BRUCE, JAMES. Travels to discover the source of the Nile, In the Years 1768, 1769, 1770, 1771, 1772, and 1773. Edinburgh: J. Ruthven for G.G.J. and J. Robinson, 1790. 5 vols., 4to, 292 x 232 mm. (11½ x 9 1/8 in.), contemporary russia gilt, spines with green and black morocco lettering-pieces, edges yellow-stained, rubbed, some chipping, upper joint of vol. 1 cracked, vol. 3 upper joint starting, lacking half-titles, marginal tear to Mm1 in vol. 1, large marginal chip to 4Y4 in vol. 3, one map slightly torn at guard, some light showthrough of engravings, occasional slight offsetting of text to plates, occasional light foxing or disocloration. FIRST EDITION, engraved vignettes on titles, engraved arms on dedication, 3 folding engraved maps, 58 engraved plates of which 43 relate to natural history and the remainder to antiquities, hieroglyphics, etc., 4 letterpress leaves of Ethiopian dialects inserted between pp. 400 and 401 in vol. 1. Blackmer 221; Nissen ZBI 617 (calling for 57 plates). John Entwhistle Esq., armorial bookplates.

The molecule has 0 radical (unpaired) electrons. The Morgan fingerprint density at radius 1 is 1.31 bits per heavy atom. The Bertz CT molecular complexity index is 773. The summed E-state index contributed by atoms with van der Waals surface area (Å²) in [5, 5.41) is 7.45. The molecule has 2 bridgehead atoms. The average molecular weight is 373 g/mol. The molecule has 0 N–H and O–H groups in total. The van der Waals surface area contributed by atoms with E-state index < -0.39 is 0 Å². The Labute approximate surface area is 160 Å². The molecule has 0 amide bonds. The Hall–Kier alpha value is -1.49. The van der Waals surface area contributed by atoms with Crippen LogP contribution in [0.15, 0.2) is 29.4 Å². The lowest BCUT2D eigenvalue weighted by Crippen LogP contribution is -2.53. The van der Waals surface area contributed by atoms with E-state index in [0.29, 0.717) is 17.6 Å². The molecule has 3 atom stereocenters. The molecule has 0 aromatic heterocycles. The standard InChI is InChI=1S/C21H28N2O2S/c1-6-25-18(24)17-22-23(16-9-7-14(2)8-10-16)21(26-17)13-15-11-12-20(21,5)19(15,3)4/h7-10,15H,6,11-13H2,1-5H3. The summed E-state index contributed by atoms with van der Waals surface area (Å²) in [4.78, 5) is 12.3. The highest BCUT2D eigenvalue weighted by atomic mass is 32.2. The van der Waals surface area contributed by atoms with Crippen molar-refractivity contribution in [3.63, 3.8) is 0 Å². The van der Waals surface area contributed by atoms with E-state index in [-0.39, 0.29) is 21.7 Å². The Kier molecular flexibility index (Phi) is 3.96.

James Bruce, a Scottish wine merchant, arrived at the source of the Blue Nile in November 1770 and claimed it as the source of the Nile of the Ancients, although the White Nile, whose confluence with the Blue Nile he reached a year later, was known to be the larger river. Although his work was immediately popular, it was criticized by other explorers as being unworthy of credence. Nonetheless, "few such monuments exist to the energy and enterprise of a single traveller," and "the substantial accuracy of every statement concerning the Abyssinian travels has since been amply documented" (DNB). The work remains particularly important for its portrayal of Ethiopia.